Legouvé, Ernest Wilfred (1807-1903), an influential French dramatist and essayist, and subsequently a member of the Academie Française, delivered a path-breaking series of lectures on the history of women at the Collège de France in Paris during the spring months of 1848. The new republican ministry of public education sponsored Legouvé's lectures, at the instigation of Legouvé's good friend, Jean Reynaud, who had been appointed under-secretary to the minister, Hippolyte Carnot. Hundreds of Parisians flocked to these weekly lectures, which publicly inserted an analysis of gender (or the social construction of sexual differences) and women's history into the politics of the revolution then underway.
Until recently, Legouvé's lectures and his subsequent 450-page book, Histoire morale des femmes (Paris: Gustave Sandre, 1849) have received only passing mention in the scholarship on the 1848 revolution. The political aspect of his lectures, however, deserves further attention, for he raised significant questions about the sociopolitical implications of the relation of the sexes. At the outset he charged that the first French Revolution had failed because it was unjust to women. He advocated that the "virile" republican principles of liberty and equality could not be realized unless complimented by the feminine virtue of fraternity, informed by women's love. In subsequent lectures Legouvé made a protracted argument for "equality in difference," a case for women's emancipation under the republic, grounded in women's distinctive physiological, mental, and emotional differences from men, and on the dignity of their social role as mothers.
In positing a thoroughgoing separation of women's and men's spheres linked through a fundamentally revised institution of marriage, he launched a frontal attack on the Napoleonic Code's heavily patriarchal and authoritarian vision of marriage and family law. He advocated a wide range of legal reforms to improve the status of women as girls, as wives, and as mothers. These reforms ranged from educational reform that would provide girls with appropriate formal education to granting married women full adult legal status with respect to property and person, and for mothers, the rights to a formal voice with respect to the guidance, education, and marriage of their children. He advocated stiffer laws concerning seduction, abrogation of the Napoleonic law forbidding paternity suits, and the reestablishment of civil divorce. He also promoted women's admission to the professions. But in the political climate of 1848, he did not champion the vote for women, even though the new republic had so recently enfranchised all men by eliminating property restrictions. Legouvé's lectures and book (which went through ten editions between 1849 and 1896) put women's history to use in support of far-reaching changes in their status, which he challenged the new republic to accomplish.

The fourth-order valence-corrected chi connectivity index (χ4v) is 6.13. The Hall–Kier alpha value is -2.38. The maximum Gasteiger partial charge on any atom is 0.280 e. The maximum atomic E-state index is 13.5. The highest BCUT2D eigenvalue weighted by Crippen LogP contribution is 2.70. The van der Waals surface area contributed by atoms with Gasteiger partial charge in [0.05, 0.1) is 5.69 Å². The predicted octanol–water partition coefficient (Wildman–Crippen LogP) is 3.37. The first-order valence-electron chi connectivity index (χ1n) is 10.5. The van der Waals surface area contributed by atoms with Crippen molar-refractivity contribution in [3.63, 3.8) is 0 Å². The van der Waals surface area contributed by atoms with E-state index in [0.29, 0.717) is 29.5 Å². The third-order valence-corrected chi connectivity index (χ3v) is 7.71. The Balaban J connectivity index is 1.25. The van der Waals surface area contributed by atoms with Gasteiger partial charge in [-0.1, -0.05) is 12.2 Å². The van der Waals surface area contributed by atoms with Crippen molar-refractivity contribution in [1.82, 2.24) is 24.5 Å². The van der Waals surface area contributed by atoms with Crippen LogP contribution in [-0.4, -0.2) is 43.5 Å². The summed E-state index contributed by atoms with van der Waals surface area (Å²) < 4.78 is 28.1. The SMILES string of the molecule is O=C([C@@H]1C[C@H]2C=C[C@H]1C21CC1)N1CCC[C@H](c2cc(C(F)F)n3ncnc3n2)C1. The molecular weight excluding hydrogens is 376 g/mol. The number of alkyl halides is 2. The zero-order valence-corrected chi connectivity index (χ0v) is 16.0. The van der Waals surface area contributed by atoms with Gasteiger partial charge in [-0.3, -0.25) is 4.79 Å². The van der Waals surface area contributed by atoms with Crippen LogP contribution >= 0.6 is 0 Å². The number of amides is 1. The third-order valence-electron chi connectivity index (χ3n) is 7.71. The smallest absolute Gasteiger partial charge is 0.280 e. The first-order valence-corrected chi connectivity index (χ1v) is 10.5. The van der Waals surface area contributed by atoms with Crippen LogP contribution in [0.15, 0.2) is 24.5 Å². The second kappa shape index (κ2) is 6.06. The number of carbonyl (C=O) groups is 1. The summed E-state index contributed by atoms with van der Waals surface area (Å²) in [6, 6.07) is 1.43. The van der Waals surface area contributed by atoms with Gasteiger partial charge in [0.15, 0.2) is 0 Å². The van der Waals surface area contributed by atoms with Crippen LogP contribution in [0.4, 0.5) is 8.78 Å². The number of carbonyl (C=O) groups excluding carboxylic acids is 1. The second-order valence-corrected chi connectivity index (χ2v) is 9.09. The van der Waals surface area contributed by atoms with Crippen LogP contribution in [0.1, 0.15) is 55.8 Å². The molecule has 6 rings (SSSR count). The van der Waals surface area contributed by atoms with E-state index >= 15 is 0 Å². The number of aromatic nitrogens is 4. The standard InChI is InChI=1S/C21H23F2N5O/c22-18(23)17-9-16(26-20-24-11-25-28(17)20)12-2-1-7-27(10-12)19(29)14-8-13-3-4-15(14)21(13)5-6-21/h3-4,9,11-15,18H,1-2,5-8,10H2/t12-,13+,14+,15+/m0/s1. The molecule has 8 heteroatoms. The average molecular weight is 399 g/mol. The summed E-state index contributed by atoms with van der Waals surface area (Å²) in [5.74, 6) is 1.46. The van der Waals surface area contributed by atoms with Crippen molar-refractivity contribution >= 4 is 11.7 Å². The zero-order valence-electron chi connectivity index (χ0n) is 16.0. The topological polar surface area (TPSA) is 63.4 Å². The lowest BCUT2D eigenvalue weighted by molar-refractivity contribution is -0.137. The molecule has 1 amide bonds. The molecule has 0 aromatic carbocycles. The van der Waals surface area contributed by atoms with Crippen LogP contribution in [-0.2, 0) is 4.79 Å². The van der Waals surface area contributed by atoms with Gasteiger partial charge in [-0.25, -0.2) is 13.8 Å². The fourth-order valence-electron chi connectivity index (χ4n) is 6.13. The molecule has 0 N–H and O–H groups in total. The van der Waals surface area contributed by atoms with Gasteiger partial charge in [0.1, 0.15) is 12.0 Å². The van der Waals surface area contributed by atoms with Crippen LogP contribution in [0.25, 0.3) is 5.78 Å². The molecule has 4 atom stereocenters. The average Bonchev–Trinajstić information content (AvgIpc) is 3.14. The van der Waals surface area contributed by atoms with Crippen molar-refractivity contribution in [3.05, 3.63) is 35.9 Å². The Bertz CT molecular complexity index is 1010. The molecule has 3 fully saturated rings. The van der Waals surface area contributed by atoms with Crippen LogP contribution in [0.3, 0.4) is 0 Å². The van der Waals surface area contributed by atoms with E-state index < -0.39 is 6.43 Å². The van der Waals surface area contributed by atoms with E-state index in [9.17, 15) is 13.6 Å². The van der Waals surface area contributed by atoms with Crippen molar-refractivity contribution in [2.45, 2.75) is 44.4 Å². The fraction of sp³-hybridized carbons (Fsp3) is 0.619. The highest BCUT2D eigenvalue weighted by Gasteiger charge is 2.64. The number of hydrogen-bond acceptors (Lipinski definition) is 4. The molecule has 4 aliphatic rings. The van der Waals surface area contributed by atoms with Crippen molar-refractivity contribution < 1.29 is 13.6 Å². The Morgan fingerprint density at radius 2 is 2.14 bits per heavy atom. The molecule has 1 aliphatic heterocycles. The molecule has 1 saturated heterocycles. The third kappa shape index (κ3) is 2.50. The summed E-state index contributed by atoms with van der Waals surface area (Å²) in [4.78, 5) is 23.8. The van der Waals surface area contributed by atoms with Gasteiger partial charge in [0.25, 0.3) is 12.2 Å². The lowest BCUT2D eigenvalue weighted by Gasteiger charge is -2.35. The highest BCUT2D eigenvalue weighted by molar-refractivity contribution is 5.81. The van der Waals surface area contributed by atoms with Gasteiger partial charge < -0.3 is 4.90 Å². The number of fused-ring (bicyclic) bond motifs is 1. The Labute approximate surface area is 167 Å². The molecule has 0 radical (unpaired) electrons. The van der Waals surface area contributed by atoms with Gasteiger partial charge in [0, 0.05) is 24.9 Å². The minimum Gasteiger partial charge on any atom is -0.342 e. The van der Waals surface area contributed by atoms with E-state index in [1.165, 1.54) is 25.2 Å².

Legouve's arguments were greeted enthusiastically by many critics, ranging from Eugène Sue (in La Démocratie pacifique, May 11, 1849) to the British-based Eclectic Review (March 1850), organ of the Evangelical liberals. His ideas were subsequently made much of in the Italian press by Jenny P. d'Héricourt. The women editors of La Voix des femmes praised Legouvé's analysis and conclusions and enthusiastically proposed his candidacy for the constituent assembly as a representative of women's interests.
Many of Legouvé's subsequent works for the theater, including his celebrated Adrienne Lecouvreur (1849), written with Scribe, and Contes de la Reine de Navarre (1850), elaborated on the themes raised by the 1848 lectures and the ensuing editions of his book. Social and political critics throughout Europe, from John Stuart Mill in England to Hedwig Dohm and Lily Braun in Germany acknowledged the significance of Legouvé's ideas. The short-lived Second Republic did not enact his proposals, but during the Third Republic (1870-1940), Legouvé's arguments and reforms became a cornerstone of the organized movement for women's rights. Legouvé himself became heavily involved with the development of women's education, particularly at the École normale supérieure de Sévres , established in the 1880s to train the teachers of teachers for the secular girls' secondary program of the Third Republic.
Legouvé, Ernest, Soixante ans de souvenirs, 2 vols. Paris: Hetzel, 1886. In English as Sixty Years of Recollections, trans. Albert D. Vandam. London, 1893.
Moses, Claire Goldberg. French Feminism in the Nineteenth Century. Albany: State University of New York Press, 1984.
Offen, Karen. "Ernest Legouvé and the Doctrine of `Equality in Difference' for Women: A Case Study of Male Feminism in Nineteenth-Century French Thought," Journal of Modern History , vol. 58, no. 2 (June 1986): 452-484.
jgc revised this file (http://www.cats.ohiou.edu/~chastain/ip/legouve.htm) on October 26, 2004
Please E-mail comments or suggestions to email@example.com
© 1997, 2004 James Chastain.